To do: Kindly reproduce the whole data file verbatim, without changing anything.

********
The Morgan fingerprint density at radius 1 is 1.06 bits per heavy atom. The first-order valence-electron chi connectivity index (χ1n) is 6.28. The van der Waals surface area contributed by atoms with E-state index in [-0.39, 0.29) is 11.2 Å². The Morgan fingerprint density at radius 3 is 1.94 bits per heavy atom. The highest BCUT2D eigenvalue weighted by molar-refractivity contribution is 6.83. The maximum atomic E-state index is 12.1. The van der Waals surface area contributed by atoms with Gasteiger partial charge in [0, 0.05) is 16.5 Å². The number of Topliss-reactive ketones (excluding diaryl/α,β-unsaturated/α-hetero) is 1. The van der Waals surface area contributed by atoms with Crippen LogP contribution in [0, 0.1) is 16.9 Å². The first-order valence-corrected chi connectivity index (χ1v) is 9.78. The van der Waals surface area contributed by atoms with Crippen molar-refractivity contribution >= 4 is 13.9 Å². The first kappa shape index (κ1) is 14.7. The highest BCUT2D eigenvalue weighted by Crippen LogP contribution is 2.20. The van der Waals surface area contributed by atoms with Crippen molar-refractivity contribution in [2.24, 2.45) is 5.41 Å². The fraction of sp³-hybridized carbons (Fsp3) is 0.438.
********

The Morgan fingerprint density at radius 1 is 1.06 bits per heavy atom. The first-order valence-electron chi connectivity index (χ1n) is 6.28. The van der Waals surface area contributed by atoms with E-state index in [-0.39, 0.29) is 11.2 Å². The Morgan fingerprint density at radius 3 is 1.94 bits per heavy atom. The highest BCUT2D eigenvalue weighted by molar-refractivity contribution is 6.83. The maximum atomic E-state index is 12.1. The van der Waals surface area contributed by atoms with Gasteiger partial charge in [0, 0.05) is 16.5 Å². The number of Topliss-reactive ketones (excluding diaryl/α,β-unsaturated/α-hetero) is 1. The van der Waals surface area contributed by atoms with Crippen LogP contribution in [0, 0.1) is 16.9 Å². The first-order valence-corrected chi connectivity index (χ1v) is 9.78. The van der Waals surface area contributed by atoms with Crippen molar-refractivity contribution >= 4 is 13.9 Å². The first kappa shape index (κ1) is 14.7. The highest BCUT2D eigenvalue weighted by Crippen LogP contribution is 2.20. The van der Waals surface area contributed by atoms with Crippen molar-refractivity contribution in [2.24, 2.45) is 5.41 Å². The fraction of sp³-hybridized carbons (Fsp3) is 0.438.